News story

SEN Green Paper proposals: 1 week left to respond

Children's Minister, Sarah Teather, today calls on the public to make sure their voices are heard by responding to the Government's proposals to reform the education and health support for children with special educational needs (SEN) and disabilities.

This was published under the 2010 to 2015 Conservative and Liberal Democrat coalition government

In the last week of the consultation the department particularly wants to hear from parents, young people, teachers and professionals who have experience of SEN and disabilities and are frustrated by the current problems.

Speaking at a visit to Stormont House special school Sarah Teather said:

It’s vital that we hear from the people who will be most affected by the changes put forward in the SEN Green Paper. Parents who have battled to get the help their child needs, and professionals who feel services are letting down families, have one week left to let us know what they like and what they don’t like. I urge them to make their voice heard.

Our proposals - for personal budgets and a combined education, health and care plan - are the biggest reforms to the SEN system in decades. I am determined that the reforms should really address the problems that parents have told us about. That’s why I launched a Green Paper - so that changes happen in consultation with parents and the public.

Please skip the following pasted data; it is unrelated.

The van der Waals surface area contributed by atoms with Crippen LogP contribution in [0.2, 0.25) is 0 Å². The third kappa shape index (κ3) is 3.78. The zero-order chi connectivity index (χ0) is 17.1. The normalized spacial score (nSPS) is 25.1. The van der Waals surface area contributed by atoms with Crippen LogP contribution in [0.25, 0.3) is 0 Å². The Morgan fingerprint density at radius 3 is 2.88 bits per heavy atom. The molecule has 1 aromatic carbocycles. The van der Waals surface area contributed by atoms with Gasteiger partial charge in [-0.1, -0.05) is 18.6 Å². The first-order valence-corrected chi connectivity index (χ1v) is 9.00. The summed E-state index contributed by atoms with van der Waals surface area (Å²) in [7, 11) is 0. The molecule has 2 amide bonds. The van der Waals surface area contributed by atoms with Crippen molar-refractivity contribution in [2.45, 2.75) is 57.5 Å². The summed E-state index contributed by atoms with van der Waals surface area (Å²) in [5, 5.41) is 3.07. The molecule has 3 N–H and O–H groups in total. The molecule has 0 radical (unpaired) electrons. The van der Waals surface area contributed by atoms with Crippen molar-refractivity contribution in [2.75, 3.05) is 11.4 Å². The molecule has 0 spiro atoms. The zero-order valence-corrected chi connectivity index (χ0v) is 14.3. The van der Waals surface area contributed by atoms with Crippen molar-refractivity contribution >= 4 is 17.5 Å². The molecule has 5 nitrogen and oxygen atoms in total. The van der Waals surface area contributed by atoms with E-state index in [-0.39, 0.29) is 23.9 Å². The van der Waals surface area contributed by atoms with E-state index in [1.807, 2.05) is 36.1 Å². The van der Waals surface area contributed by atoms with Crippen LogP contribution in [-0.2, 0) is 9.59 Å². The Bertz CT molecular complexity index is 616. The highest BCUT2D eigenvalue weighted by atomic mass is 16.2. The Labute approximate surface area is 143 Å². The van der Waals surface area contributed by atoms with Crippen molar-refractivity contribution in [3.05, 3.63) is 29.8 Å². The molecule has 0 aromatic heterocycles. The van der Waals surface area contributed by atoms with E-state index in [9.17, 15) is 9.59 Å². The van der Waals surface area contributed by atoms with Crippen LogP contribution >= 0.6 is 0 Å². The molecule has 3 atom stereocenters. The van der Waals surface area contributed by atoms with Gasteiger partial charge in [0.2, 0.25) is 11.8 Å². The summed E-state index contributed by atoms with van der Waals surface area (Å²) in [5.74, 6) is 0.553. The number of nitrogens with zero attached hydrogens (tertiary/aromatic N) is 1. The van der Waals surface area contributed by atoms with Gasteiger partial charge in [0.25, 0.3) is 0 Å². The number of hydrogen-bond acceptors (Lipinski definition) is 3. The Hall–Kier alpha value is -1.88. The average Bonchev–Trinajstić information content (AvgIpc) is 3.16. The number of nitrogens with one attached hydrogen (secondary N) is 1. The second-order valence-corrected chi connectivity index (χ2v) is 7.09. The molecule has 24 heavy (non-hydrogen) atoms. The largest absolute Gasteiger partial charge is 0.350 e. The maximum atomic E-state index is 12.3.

And it’s why it’s also important that we test out our proposals, and involve parents in the process of putting our plans into practice. Next week we will be inviting local authorities to bid to become pathfinders piloting proposals for personal budgets, a single assessment process and education, health and care plans for children with more complex SEN.

But it is also important that we fund and extend the programmes that have been successful so far and that parents have told us they value. From this week we are inviting bids from voluntary and community groups and other organisations to develop a number of effective SEN and disability programmes - like early support, parent participation, and short breaks. I look forward to seeing some innovative approaches that really involve parents, professionals and communities and direct help where it is needed most.

The department is inviting bids from the voluntary and community sector and other organisation to deliver a number of SEN and disability programmes. There is more information available on the procurement section of the Department for Education’s website.

Next week the department will be inviting bids from local authorities to pilot key proposals in the SEN Green Paper. Information about this will be available on the Department for Education’s website.

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Published 23 June 2011